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Please use this identifier to cite or link to this item: http://arks.princeton.edu/ark:/88435/dsp015h73pz398
Title: Veni, Vidi, Verum Dixi: The Role of the Right to Know in American Democracy
Authors: Connelly, Louise
Advisors: Gellman, Barton
Department: Woodrow Wilson School
Class Year: 2015
Abstract: This thesis examines the fundamental, yet sometimes conflicting, concerns in what has been one of the most important debates for American democracy: the tradeoff between protecting national security and defending the public’s right to know. In doing so, it examines a case of particular importance to the question on both policy and theoretical levels: whistleblower leaks to the press. On a policy level, this tension has come to public attention recently with what free press advocates have cited as a “crackdown” by the Obama administration on whistleblower leaks and the journalists who expose them. This apparent trend towards secrecy has sparked debate on a national scale over the proper policy to govern leaks in the United States. The decision over whether to prosecute a leak case requires a consideration of the question posed on the outset of this thesis: to what extent should government secrecy be balanced with the right to know? Although the question has been identified on both political and academic platforms, very rarely is it put into practice. This thesis will attempt to show how it could be done. Through a rigorous effort to apply the question to two of the biggest cases of leak charges in the history of the United States—Daniel Ellsberg’s 1971 Pentagon Papers leak, and Edward Snowden’s 2013 leak of the National Security Agency’s global surveillance programs—this thesis will attempt to illustrate what the balancing of potential harms and benefits from a leak could look like. On a theoretical level, this thesis will examine the role of whistleblowers in democracy. It will argue that the right to know, as a critical component to the functioning of representative democracies, not only motivates the activities of whistleblowers, but also legitimizes them.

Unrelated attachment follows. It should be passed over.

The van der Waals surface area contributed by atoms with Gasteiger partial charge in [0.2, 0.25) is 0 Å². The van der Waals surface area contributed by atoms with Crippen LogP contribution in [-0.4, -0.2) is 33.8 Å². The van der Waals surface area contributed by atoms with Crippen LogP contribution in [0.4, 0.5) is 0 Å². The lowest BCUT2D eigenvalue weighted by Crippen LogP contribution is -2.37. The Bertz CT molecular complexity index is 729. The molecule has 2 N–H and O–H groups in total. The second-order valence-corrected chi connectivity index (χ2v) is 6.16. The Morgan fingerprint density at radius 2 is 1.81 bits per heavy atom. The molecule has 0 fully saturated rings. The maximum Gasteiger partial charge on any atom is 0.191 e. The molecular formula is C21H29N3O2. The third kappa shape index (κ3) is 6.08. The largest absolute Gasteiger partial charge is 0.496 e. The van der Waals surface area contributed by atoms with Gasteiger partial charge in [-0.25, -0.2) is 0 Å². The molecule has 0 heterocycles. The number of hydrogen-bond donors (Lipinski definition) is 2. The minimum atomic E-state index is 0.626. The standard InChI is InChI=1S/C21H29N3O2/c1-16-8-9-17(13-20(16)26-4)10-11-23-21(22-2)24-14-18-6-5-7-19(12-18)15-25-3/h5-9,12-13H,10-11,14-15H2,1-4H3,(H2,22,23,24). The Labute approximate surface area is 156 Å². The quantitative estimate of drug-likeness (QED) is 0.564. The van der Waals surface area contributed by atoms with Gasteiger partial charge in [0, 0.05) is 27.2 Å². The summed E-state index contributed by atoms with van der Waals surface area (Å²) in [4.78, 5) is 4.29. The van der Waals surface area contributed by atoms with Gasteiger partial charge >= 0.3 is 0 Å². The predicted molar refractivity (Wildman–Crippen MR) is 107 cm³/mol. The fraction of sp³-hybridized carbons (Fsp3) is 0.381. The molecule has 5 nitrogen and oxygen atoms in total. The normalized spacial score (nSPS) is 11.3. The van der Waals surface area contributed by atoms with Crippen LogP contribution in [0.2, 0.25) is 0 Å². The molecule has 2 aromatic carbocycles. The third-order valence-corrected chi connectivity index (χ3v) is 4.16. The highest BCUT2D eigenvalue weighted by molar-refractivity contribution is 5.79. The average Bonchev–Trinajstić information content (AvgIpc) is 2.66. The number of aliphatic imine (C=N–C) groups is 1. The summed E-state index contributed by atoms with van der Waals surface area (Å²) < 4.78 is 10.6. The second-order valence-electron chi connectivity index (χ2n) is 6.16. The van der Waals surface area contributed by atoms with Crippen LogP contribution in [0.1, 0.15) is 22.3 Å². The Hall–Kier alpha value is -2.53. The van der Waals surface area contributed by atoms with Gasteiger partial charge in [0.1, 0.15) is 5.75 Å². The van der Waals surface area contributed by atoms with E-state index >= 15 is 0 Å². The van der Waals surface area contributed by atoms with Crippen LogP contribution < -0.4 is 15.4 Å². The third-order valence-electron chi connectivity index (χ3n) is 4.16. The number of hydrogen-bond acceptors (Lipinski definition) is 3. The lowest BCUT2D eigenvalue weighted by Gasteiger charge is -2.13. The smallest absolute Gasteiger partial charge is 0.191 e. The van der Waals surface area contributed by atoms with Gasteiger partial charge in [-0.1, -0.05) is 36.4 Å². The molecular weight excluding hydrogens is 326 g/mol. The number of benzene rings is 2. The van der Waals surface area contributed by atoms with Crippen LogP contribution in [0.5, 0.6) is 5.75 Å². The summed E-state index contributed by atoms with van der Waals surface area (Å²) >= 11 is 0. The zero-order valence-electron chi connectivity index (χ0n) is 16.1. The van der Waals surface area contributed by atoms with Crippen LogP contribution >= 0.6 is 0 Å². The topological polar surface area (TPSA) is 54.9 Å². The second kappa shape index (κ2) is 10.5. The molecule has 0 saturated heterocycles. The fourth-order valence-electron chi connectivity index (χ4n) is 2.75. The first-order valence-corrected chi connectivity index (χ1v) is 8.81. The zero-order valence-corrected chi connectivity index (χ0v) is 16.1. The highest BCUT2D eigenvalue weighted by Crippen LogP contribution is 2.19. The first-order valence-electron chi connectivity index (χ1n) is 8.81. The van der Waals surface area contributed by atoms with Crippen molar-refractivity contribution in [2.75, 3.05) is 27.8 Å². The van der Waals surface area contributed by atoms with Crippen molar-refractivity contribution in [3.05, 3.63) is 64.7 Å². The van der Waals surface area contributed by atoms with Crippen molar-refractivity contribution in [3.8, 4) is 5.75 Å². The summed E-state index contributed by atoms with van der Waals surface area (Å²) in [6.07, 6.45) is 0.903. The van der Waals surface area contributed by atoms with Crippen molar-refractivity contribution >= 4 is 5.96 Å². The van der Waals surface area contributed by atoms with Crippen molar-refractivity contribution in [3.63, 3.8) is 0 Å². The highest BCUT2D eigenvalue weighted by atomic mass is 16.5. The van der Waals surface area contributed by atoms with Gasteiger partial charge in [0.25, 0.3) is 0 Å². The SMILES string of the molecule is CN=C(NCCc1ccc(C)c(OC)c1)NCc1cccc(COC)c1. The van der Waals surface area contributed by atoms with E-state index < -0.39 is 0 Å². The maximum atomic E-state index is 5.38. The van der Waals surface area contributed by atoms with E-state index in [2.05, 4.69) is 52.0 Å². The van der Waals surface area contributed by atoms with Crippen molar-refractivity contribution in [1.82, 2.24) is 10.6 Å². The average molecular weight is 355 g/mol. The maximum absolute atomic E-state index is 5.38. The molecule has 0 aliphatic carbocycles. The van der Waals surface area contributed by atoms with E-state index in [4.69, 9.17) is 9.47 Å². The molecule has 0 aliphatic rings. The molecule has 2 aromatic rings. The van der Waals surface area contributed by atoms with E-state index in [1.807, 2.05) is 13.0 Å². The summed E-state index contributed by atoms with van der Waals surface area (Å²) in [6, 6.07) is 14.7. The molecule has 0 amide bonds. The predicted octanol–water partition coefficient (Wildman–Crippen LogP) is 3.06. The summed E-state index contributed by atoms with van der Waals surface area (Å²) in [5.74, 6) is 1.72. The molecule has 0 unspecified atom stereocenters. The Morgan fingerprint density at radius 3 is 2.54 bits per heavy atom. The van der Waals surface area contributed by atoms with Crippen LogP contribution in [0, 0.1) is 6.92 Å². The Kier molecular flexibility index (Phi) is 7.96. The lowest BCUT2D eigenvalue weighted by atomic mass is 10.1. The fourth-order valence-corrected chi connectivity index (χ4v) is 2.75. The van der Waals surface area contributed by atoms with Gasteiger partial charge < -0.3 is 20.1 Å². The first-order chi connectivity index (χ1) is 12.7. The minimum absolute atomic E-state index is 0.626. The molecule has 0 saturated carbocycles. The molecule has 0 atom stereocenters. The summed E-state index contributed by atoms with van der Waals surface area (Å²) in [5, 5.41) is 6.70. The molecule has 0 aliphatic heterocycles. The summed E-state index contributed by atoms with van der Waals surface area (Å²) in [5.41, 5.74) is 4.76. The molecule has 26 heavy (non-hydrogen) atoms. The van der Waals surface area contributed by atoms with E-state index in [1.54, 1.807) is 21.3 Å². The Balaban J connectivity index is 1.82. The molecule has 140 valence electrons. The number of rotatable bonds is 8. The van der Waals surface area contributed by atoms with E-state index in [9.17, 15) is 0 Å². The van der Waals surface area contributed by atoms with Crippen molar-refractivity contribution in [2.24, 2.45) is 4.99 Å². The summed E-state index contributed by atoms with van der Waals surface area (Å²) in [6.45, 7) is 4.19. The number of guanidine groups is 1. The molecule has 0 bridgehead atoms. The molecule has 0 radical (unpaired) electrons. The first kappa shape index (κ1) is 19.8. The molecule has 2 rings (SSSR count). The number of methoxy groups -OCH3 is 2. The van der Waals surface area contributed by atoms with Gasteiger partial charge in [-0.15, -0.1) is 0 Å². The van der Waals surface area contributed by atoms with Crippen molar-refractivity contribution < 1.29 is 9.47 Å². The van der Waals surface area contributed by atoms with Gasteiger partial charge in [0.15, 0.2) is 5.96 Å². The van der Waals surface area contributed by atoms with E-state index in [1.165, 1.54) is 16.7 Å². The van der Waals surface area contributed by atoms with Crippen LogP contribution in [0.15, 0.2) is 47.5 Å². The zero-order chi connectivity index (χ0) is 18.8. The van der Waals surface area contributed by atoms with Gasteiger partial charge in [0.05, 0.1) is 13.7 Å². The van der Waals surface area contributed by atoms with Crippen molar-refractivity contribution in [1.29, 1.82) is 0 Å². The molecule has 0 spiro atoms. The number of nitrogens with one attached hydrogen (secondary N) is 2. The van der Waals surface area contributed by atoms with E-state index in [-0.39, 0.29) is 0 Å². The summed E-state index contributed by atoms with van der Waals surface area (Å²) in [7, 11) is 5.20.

Extent: 126 pages
URI: http://arks.princeton.edu/ark:/88435/dsp015h73pz398
Type of Material: Princeton University Senior Theses
Language: en_US
Appears in Collections:Woodrow Wilson School, 1929-2016

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